Just down the road from Falcon State Park, on Hwy 83, there is a sign for Salineno, and another announcing “World Birding Sight”. The road passes by a few houses, pastures, and then comes to an old town center, which in interesting in itself. Continuing on, the road squeezes between two buildings and turns into dirt. A little ways on the left, is the Salineno birding center, with a small parking area and a sign inviting entry.
Three other birders were making their away along the tree-lined driveway, and we could hear the distinct cry of the Chachalaca up ahead. Birds flitted from tree to tree and we stopped in our tracks to spot who was about. A woman, with camera and binoculars hanging from her neck, told us to go around the trailer on site. What awaited us there was an absolute paradise.
Patio chairs lined up beside the trailer formed the viewing gallery. A lush garden with a variety of trees and shrubbery extended wide and deep into the property, feeding stations set up ready to receive the birds. At the very back, on a cylindrical feeder was an Altamira Oriole.
“Oh, how beautiful!” I exclaimed catching the bird in my binocular lens.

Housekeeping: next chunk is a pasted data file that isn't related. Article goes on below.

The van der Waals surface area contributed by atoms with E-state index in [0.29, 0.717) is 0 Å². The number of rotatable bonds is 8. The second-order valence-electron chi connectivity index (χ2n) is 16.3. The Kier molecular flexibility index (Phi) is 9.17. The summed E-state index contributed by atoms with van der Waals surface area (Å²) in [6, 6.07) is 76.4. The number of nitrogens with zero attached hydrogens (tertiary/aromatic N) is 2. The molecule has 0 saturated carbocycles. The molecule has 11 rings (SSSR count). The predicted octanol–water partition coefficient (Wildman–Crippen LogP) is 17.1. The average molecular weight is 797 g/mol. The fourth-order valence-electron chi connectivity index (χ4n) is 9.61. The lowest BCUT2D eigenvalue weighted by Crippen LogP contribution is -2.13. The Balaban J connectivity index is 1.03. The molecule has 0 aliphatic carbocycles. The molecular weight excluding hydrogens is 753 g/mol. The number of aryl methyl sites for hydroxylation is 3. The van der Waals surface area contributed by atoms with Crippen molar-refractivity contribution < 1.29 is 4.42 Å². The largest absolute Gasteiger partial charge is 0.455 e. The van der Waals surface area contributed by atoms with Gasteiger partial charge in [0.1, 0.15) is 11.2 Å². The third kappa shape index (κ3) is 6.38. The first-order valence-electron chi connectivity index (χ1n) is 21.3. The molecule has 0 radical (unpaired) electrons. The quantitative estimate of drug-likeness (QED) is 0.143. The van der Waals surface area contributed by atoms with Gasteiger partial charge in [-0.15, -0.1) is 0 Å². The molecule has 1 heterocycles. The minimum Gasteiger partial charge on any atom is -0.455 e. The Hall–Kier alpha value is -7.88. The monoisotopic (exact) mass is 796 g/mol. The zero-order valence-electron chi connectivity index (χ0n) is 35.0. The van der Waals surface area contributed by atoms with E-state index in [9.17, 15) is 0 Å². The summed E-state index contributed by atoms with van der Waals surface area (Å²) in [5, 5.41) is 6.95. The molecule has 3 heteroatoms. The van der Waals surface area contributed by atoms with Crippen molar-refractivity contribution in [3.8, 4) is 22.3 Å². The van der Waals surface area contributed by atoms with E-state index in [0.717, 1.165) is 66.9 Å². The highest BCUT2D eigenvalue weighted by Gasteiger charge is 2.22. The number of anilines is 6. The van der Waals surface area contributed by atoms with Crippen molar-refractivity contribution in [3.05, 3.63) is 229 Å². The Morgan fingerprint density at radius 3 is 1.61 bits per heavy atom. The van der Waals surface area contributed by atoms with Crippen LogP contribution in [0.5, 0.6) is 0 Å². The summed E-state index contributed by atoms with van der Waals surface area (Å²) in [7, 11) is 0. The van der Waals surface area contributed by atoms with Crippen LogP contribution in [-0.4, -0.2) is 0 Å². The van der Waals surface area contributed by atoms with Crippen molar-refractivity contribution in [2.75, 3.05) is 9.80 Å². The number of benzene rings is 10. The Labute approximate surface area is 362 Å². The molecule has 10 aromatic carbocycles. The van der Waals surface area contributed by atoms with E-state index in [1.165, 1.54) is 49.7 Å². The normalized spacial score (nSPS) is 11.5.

“It’s quiet at the moment,” the host offered, ” because it’s nearing closing time. The birds just seem to know when the show is over.”
“Did you get a pic,” I asked Ric, somewhat disappointed that this might be our only sighting.
The other birders left on cue, but we lingered a bit, and the gentleman on site offered to say for a bit longer if we liked.
Within moments the trees were ablaze with orange, red, green and yellow as more Orioles were joined by Cardinals, Green Jays, and Kiskadees. A Ladderback Woodpecker dropped by as well as an Orange-Crowned Warbler, a Black-Crested Titmouse and after about twenty minutes the Chachalacas.
“They know when they’re welcome,” the guide explained. “We keep them away during the day.”
Every so often, the birds would dispel en masse – safety drills, our host explained. And then full panic set in as a Sharp-Shinned Hawk swooped into our midst, and all went eerily quiet.
We too, took our departure, so pleased that we’d made the effort to see this treasure trove of birds.
(Notes about pics: The first is an adult oriole, the second a first year. Apparently, the full colour only comes with maturity. The Ladderback and the Chacha is also pictured. Note the White-Winged Dove in the background. I didn’t know, but was informed that these are pests in this area. Very pretty though, especially in flight.)